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Stream Development.

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Presentation on theme: "Stream Development."— Presentation transcript:

1 Stream Development

2 Objective 1. Define deposition as the process by which Earth materials carried by wind, water, or ice settle out and are deposited. 2. Describe the agents of erosion: gravity, water (running water and waves), glaciers, and wind. 3. Explain that running water (rivers, streams, and runoff) is the major cause of erosion.

3 Objective 4. Identify the sources of fresh water on the Earth’s surface. 5. Describe the process of stream development and the associated landforms. 6. Design and construct experiments using stream tables to infer relationships between gradient, slope, speed, and extent of weathering and erosion. 7. Explain the types of deposition specific to streams and rivers (such as alluvial fans and deltas).

4 Enduring Understanding
Weathering, erosion, and deposition are interrelated processes that form a cycle of forces that wear down and build up the Earth’s surface. Water is continuously passed through the hydrologic cycle. Fresh water is necessary for survival and most human activities.

5 Stream Development As a stream develops it changes shape, width, and size as well as the landscapes over which it flows.

6 Stream Development Streams are responsible for the majority of the landforms we see today Alluvial Fan

7 Stream Development Precipitation supplies the water for the beginnings of stream development

8 Stream Development Headwaters is the region where water first accumulates to supply a stream

9 Stream Development Headwaters are commonly found high in the mountains

10 Stream Development Stream channel is a narrow pathway carved into the sediment or rock by moving water

11 Stream Development Stream bank is the ground bordering each side of the stream

12 Stream Development Stream piracy occurs when one stream draws away water from another

13 Stream Valleys As a stream actively erodes its path through the sediment or rock it develops a specific recognizable landform

14 Stream Valleys V-Shaped channels are formed by streams and have steep sides that form at an angle

15 Stream Valleys Gorges and canyons are very old V-shaped channels

16 Stream Valleys The Grand Canyon formed by the Colorado River is one very recognizable V-shaped valley

17 Stream Valleys Base level is lowest elevation a stream will cut its valley to and coincides with the level of the lake or larger stream it runs into

18 Stream Valleys Sea level is the ultimate base level

19 Meandering Streams As streams continue to cut and widen their channels the amount of water and sediment they can carry increases.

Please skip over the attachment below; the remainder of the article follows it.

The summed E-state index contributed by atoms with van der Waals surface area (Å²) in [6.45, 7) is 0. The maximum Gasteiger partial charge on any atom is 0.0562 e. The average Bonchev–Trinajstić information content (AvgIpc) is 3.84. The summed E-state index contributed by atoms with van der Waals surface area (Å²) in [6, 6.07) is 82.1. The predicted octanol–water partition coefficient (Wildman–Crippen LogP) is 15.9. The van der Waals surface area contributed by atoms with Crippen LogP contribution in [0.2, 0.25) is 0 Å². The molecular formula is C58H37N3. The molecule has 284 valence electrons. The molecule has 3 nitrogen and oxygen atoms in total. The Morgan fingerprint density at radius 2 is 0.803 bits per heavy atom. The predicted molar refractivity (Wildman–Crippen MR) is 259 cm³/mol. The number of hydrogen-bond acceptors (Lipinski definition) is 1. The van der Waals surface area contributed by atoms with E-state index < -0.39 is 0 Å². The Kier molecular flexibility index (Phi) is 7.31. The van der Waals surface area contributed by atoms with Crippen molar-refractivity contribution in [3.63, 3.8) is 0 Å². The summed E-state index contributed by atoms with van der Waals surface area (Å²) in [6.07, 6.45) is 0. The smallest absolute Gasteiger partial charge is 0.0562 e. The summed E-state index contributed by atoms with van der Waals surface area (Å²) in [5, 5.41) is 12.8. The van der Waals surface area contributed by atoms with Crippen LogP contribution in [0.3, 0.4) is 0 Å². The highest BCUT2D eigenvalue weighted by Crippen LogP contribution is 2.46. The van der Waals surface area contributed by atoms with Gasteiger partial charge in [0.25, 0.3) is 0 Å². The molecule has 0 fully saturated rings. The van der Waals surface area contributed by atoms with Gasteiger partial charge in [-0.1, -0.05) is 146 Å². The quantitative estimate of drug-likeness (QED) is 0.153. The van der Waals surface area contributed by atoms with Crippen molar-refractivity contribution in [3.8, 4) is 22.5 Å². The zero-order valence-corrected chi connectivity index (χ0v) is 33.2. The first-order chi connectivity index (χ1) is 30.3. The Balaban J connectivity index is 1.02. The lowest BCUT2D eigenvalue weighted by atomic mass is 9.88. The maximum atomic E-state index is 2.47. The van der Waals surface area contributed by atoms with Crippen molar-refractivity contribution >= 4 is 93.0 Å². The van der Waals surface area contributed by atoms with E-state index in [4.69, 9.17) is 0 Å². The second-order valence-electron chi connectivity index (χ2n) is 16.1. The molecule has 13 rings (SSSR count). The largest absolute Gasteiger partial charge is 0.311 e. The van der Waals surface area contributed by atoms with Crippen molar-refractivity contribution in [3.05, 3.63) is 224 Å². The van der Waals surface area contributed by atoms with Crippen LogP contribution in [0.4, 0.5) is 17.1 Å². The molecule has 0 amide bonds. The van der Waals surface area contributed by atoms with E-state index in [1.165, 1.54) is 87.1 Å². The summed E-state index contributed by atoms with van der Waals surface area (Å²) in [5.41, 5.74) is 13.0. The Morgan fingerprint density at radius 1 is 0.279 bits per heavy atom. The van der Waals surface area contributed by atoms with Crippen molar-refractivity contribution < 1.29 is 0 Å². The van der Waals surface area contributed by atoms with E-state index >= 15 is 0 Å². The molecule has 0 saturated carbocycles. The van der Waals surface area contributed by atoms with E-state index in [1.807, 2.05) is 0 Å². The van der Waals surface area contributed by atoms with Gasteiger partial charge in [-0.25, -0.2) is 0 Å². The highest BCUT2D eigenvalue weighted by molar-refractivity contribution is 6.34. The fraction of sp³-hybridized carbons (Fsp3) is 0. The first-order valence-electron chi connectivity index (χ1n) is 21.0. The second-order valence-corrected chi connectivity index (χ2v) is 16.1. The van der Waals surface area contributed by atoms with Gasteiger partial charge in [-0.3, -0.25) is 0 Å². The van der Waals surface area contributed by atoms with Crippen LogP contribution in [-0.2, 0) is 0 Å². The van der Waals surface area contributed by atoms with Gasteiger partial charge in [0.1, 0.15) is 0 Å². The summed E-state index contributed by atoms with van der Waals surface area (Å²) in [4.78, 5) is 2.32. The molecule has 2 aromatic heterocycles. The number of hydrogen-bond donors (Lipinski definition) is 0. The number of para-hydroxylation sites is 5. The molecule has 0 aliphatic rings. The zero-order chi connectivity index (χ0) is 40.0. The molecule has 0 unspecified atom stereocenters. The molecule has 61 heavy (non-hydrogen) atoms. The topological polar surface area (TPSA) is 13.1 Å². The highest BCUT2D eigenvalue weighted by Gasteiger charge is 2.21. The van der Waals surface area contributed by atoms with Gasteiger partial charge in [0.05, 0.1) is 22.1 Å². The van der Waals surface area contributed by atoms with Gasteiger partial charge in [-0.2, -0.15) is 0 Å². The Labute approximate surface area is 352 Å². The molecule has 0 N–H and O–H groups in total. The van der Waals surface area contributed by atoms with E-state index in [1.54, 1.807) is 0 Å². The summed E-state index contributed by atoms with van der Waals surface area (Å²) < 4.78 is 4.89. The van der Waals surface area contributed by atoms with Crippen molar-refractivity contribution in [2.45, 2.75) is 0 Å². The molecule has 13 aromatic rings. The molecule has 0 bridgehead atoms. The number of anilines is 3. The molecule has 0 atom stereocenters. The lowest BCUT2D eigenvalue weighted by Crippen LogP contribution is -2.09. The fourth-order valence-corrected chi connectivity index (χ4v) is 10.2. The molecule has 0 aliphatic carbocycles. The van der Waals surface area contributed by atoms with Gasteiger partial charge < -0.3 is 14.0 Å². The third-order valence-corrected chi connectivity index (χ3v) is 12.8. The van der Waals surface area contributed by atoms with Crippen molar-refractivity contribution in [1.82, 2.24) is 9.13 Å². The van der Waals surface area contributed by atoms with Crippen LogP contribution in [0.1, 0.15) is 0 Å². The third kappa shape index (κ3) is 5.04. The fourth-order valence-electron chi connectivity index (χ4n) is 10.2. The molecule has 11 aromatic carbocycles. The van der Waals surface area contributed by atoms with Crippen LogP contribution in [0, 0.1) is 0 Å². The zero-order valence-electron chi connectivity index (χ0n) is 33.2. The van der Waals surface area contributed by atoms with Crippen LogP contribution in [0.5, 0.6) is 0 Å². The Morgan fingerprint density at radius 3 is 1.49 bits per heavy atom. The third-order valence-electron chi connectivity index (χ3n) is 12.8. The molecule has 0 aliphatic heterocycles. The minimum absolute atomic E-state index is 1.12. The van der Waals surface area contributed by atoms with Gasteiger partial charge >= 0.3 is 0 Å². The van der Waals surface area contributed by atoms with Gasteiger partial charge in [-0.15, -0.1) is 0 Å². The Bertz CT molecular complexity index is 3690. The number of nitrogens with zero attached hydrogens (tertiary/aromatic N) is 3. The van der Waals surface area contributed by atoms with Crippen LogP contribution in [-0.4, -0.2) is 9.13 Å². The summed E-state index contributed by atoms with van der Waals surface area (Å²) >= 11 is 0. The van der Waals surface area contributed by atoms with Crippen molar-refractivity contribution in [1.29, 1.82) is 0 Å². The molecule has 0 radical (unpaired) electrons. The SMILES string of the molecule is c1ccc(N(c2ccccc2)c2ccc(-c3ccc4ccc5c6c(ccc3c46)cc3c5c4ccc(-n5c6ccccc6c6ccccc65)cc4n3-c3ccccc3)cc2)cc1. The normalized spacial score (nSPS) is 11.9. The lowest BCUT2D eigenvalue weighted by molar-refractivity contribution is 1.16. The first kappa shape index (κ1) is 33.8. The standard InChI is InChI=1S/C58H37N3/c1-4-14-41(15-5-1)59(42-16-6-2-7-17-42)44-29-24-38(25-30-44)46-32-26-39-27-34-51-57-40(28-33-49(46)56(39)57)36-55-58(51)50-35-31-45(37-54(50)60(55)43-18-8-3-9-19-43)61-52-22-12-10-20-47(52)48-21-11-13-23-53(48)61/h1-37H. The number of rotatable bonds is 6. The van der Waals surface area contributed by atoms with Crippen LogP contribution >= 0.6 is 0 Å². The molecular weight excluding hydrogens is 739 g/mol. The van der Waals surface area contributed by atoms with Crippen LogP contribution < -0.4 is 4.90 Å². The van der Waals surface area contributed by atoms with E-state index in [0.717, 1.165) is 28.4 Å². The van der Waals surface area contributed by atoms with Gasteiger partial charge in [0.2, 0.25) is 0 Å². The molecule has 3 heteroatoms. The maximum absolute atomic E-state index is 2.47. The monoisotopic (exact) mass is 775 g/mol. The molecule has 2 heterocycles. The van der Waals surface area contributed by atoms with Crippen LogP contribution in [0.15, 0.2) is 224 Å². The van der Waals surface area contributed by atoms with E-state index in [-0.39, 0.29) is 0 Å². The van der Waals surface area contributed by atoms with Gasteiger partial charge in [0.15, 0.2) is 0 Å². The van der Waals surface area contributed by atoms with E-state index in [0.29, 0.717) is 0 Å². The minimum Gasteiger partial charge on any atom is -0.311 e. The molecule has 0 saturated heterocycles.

20 Meandering Streams As the stream approaches base level the slope decreases and water builds up it begins to erode the sides of the channel.

21 Meandering Streams Meander is the bend or curve in a stream channel

22 Meandering Streams The water flowing in a stream moves at different speeds. It is fastest in the middle of a straight flowing stream because friction slows the sides and bottom.

23 Meandering Streams When a stream begins to make a turn this changes and forms very interesting features

24 Meandering Streams Water on the outside of the curve flows faster than the water on the inside of the curve

25 Meandering Streams This water erodes away the outside bank and makes the meander even larger

26 Meandering Streams Cut bank is the result of the greater erosion

27 Meandering Streams The slower water on the inside of the curve causes deposition of the sediment

28 Meandering Streams Point Bar is the resulting feature

29 Meandering Streams Oxbow Lakes are meanders that become completely blocked off by deposition of sediment

30 Stream Deposition As streams slow they lose their ability to carry sediment. This is most commonly the result in a decrease in gradient or slope of the landscape over which the stream flows

31 Stream Deposition Alluvial fan is the sloping deposited sediment at the base of a steep slope and is most commonly found at the base of mountains in dry regions

32 Stream Deposition Delta is the triangular deposit that forms when a stream enters a large body of water.

33 Stream Deposition Deltas grow as stream deposition blocks the pathway of the moving water and smaller distributary streams branch out to form their own deposits

34 Stream Deposition The Mississippi River delta began forming millions of years ago but it has deposited enough sediment in just the last 5,000 years to build the city of New Orleans on

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